Opportunities followed: I got my previous full-time job by being interesting on, and about, Twitter. Without Twitter’s open API there wouldn’t have been the social media research capabilities that have been a substantial part of my commercial career. Learning social network analysis changed how I think about what it means to be social.
TL;DR: It’s all relationships, isn’t it. We are nothing without the people around us.
Why do you do what you do?
I’ve basically always wanted to find things out and tell people about them. It’d be nice to claim there’s some altruistic purpose behind this but no, no, it’s largely hedonic. When I was ten, I thought this might take the form of academia or journalism. Yet I also always knew I wanted ‘a room of one’s own’, and it became evident that the only way to achieve this was commercial work.
How do you speed your brain up?
Two cups of black coffee in the morning.
How do you slow your brain down?
Pen and paper. Ideally the soft cover Moleskine Classic in size XL, and any black biro.
Whenever I’m stuck on a project or presentation or essay, I take a step back and ask two basic questions: “What is your actual point?” and “So what? Why is that important?”. It’s always astonishing how quickly jotting the structure of an argument down on paper allows you to unblock it and move it forward.
I also find journalling more useful than therapy.
What’s something everyone could do with a bit more of?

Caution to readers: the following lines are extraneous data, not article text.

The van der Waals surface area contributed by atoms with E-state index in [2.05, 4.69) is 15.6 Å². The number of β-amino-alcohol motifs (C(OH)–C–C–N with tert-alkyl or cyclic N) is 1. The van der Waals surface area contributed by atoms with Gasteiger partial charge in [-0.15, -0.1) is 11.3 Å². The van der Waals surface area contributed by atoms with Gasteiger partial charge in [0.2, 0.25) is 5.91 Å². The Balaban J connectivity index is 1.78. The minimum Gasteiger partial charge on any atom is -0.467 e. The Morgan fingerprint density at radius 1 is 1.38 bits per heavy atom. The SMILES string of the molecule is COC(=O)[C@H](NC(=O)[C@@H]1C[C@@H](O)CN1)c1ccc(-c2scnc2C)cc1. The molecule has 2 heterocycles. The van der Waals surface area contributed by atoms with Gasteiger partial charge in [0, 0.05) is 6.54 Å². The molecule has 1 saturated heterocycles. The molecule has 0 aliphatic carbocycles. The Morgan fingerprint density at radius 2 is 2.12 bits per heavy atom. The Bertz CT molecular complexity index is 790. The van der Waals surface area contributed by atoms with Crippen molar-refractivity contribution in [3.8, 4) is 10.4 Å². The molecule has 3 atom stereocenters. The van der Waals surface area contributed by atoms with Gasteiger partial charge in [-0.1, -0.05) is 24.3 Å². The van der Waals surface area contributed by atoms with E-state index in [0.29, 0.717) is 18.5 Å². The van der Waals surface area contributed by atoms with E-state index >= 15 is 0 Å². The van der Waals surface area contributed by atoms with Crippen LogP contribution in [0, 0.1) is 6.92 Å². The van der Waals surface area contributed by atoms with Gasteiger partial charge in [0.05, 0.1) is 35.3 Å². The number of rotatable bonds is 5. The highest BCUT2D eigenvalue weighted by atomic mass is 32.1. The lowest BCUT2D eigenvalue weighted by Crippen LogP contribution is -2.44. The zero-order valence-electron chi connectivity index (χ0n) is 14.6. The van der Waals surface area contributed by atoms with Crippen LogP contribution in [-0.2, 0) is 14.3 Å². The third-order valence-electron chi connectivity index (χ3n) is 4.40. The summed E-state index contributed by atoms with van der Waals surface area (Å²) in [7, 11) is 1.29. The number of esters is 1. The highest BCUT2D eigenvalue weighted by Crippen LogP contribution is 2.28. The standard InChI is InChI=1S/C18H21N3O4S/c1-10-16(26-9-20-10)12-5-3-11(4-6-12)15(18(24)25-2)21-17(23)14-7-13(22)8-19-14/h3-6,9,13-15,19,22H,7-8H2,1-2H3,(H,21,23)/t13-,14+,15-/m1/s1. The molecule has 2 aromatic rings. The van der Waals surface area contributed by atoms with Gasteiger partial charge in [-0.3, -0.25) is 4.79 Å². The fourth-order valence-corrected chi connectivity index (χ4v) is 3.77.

Thinking more about what we actually want.
This might seem a funny thing to say: isn’t wanting – consumerism, capitalism, growth – what’s got us into our present ecological predicament? Does enlightenment not lie in practising non-attachment? Is desire not the root of all suffering?
I don’t know: I think desire’s actually pretty glorious. And I like ambitious people, people who’re hungry. But you’ve gotta think about why you want what you think you want: what’s the real want, beneath it? What are you actually trying to achieve with that promotion or publication or vintage Prada jacket? Once you know that, you might be able to steer through all the societal noise about what you’re supposed to want. And decide what you really want to do. I also think there’s a wider societal need to think about what we want collectively.
One of the pressing challenges of this present moment is imagining the good life of fifty or a hundred years hence, or even just a decade. Right now there is a void: younger people imagine crop failures and mass migrations and fascist death camps at the border. Meanwhile, many Boomers have forfeited the future entirely as something not their concern.